Joann Kealiinohomoku

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Joann Kealiinohomoku
Joann K.gif
Joann W. Kealiinohomoku, 1997
Photo by John Running
Born Joann Wheeler
May 20, 1930
Kansas City, Missouri
Died December 2, 2015
Flagstaff, Arizona
Occupation Anthropologist

Joann Wheeler Kealiinohomoku (also known by other orthographic variation including Keali'inohomoku) (1930–2015[1]) was an American anthropologist and educator, co-founder of the dance research organization Cross-Cultural Dance Resources. She has written and/or edited numerous books and articles, including contributions on dance-related subjects to multiple encyclopedias, such as writing the entry for "Music and dance in the United States" in the Garland Encyclopedia of World Music. Some of her best-known works are "An anthropologist looks at ballet as a form of ethnic dance" (1970) and "Theory and methods for an anthropological study of dance" (1976). An associate professor of anthropology at Northern Arizona University, she was named professor emerita in 1987. In 1997, she received the first annual award for "Outstanding Contribution to Dance Research" from Congress on Research in Dance.[2] In 2000, the CCDR collection was named by President Bill Clinton's White House Millennium Council, as something that needed to be preserved under the "Save America's Treasures" program.[3]


She was born Joann Marie Wheeler on May 20, 1930 in Kansas City, Missouri, to George V. and Leona Lavena (Moore) Wheeler.[4] Wheeler attended grammar school in Des Plaines, Illinois[5] and Whitefish Bay High School in the village of Whitefish Bay, Wisconsin. She later studied at Northwestern University, receiving a Bachelor of Specialized Studies degree in 1955, an MA in 1965, and a PhD from Indiana University in 1976, with her dissertation being "Theory and methods for an anthropological study of dance."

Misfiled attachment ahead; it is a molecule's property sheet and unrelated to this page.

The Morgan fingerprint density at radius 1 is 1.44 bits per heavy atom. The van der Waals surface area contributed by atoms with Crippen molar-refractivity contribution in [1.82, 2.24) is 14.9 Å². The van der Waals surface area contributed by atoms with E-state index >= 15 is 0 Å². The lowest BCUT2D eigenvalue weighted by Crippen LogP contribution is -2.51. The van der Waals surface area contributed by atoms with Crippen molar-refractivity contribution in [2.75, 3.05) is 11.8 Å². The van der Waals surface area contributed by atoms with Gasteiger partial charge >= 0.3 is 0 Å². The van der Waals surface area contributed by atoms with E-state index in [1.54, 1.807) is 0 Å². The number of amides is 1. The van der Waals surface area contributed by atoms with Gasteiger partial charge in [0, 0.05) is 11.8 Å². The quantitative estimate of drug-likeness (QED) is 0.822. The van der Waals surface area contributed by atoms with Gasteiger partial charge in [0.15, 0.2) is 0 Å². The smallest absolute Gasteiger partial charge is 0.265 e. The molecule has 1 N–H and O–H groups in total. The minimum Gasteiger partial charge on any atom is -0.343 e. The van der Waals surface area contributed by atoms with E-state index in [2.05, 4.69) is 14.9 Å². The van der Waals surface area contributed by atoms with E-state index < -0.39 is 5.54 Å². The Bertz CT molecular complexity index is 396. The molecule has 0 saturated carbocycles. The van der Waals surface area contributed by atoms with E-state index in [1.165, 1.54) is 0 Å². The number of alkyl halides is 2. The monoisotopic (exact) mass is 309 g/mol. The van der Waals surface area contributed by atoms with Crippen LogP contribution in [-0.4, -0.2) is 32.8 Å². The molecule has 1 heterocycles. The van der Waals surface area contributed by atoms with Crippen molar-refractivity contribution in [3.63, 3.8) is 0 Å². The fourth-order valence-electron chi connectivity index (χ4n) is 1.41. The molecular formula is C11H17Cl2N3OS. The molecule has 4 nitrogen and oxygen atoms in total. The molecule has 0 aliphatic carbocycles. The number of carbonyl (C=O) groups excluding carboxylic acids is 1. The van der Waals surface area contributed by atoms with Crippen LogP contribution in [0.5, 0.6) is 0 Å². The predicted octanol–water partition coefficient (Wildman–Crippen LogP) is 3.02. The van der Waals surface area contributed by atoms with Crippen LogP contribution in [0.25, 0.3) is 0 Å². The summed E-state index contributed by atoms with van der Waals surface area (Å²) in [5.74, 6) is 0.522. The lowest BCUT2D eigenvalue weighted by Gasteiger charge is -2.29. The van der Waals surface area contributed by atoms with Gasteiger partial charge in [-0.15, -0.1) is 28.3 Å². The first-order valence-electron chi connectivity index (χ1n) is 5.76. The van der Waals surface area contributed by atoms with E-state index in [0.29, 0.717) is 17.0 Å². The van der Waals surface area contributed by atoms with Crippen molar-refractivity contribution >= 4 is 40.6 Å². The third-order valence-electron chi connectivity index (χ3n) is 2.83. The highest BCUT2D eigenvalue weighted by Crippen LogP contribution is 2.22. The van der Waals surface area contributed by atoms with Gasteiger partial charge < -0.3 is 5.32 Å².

In 1953, she married Thomas Samuel Kealiinohomoku, and they had one child, Halla, before divorcing in 1963. She was the dance reviewer for the Honolulu Star-Bulletin from 1960 to 1963. In 1970, she published one of her best-known works, "An anthropologist looks at ballet as a form of ethnic dance".[6]

Kealiinohomoku served on the Board of Directors of Native Americans for Community Action in Flagstaff, Arizona from 1977 to 1982. She was also a member of the Society of Ethnomusicology, where she was co-founder of their Southwestern Chapter. From 1974–1977 she was on the Board of Directors of the Congress on Research in Dance, and in 1981 was co-founder of Cross-Cultural Dance Resources, a dance research organization in Flagstaff, Arizona, where she was a permanent member of the board of directors.[7] In 2008, it was announced that the CCDR collection was to be transferred to the Herberger College of the Arts at Arizona State University Dance Department in Tempe, Arizona for permanent curation.

In 1992, Kealiinohomoku was the series advisor for Dancing, an eight-part public television series on Thirteen/WNET, which first aired in 1993.


Selected works[edit]

  • 1967, "Hopi and Polynesian dance: a study in cross-cultural comparison,"Ethnomusicology, 11:343-368